Review: sE Munro Egg 150 Monitors by Zach McNees

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Studio monitors are arguably the most crucial element of any recording studio setup. Day after day, year after year, the speakers that we judge our work on are one of the few pieces of gear in the studio that can bring a session to a grinding halt if they’re not working up to par.

So it stands to reason that studio monitor brands breed fiercely loyal customers. There are a select few companies that most engineers can agree will always translate their work accurately wherever they go. And a new brand has to really be something special to make that cut.

When sE Electronics – a UK-based company with a sterling reputation for their hand-crafted line of microphones – announced they’d partnered with acoustic consultant/studio designer Andy Munro to design a pair of studio monitors from the ground up, many in the audio world took notice. These monitors could be that something special.

The result of their collaboration is the sE Munro Egg 150 monitoring system. Let’s take a look at what this unique system has to offer.

TECH SPECS: The Egg 150 system is what sE Electronics deems an ‘active integrated monitoring system’. The system is comprised of a stereo control unit power amp, which powers a pair of two-way egg-shaped speakers. The system retails for $2,499 USD.

THE SYSTEM: The core of the system is a stereo two-way active power amp featuring four 50WRMS power amplifiers with dual linear power supplies housed in a single control unit.

The complete sE Munro Egg 150 Monitoring System

The design face is sleek and clean featuring large Main and Aux volume knobs. Additional controls enable switching between Aux and Main sources as well as a unique mid frequency equalization with ‘Hard, Soft or Reference (0)’ controls. This feature is designed to subtly replicate a slightly more “scooped” sound or a more vocal present/mid-range sound à la Yamaha NS-10s.

The control unit also features a two-way asymmetrical crossover and connects via ten foot matched Speakon cables to the two-way speakers, which feature a 1-inch HF driver and 6.4 inch LF driver.

The speakers themselves are an egg-shaped monocoque shell construction. The egg shape should make perfect sense to anyone who’s ever noticed that well designed recording studios never have parallel walls. The egg is a naturally resonant-neutral shape, which allows the speaker to project an extremely accurate representation of the source material.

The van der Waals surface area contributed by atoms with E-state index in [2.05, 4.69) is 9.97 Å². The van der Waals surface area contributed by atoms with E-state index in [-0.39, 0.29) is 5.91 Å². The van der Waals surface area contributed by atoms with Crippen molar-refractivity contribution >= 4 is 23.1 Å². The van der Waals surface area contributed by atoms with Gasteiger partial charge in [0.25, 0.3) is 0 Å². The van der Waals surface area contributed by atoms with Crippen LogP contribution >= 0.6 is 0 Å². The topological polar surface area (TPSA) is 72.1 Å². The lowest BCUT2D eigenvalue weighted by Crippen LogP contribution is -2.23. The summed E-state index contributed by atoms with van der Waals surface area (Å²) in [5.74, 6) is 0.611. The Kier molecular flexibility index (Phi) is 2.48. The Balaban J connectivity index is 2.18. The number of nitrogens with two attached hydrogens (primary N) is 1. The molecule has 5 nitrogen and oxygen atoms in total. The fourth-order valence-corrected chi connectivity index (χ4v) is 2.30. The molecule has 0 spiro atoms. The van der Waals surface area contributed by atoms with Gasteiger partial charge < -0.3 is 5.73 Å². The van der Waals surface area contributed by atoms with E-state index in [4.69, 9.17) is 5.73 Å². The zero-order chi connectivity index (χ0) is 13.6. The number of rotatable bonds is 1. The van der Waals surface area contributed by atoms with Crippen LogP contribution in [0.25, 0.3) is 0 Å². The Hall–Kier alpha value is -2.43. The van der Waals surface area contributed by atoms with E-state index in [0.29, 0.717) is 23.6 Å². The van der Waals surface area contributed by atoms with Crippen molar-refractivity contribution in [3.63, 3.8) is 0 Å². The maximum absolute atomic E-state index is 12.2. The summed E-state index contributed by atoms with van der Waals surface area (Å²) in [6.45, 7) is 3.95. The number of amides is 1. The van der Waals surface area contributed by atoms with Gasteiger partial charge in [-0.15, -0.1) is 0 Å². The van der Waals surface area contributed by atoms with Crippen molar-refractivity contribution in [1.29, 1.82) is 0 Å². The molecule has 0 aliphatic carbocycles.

One unique feature of the Egg system is the built-in LED indicator “guide beams” that are positioned directly above the tweeters on each speaker. The LED’s are used specifically when installing the system and can be shut off after installation from a switch on the back of the control unit amp. The LEDs are designed to be blindingly bright only when the user is exactly in the sweet spot between the two speakers. This allows for quick and precise setup of your Egg system.

IN USE: When the Egg system arrived at my house I was in the middle of a mixing project. Usually I try not to swap out any crucial piece of gear in the middle of a project, but in this case I decided to take a chance and swap in the Egg system. The Speakon cable connection from the amp to the speakers is an impressive feature that immediately made me feel confident in the quality and power of the system. The LED guide beams were a huge help in providing instant feedback for finding the exact spot that suited my listening position.

The results were truly remarkable right out of the box. Everything I tried from hard rock to jazz to classical and opera with a huge dynamic range all came through with striking clarity. I spent about 15 minutes listening critically to different pieces of reference material that I’m familiar with. Then, I went right back to work on my mixes.  I’ve been using the Eggs ever since.

The sE Eggs are the first monitors I’ve ever used consistently that make me feel truly comfortable knowing that the mix I hear in my room will translate perfectly onto any other system.

The Egg 150s in McNees’ studio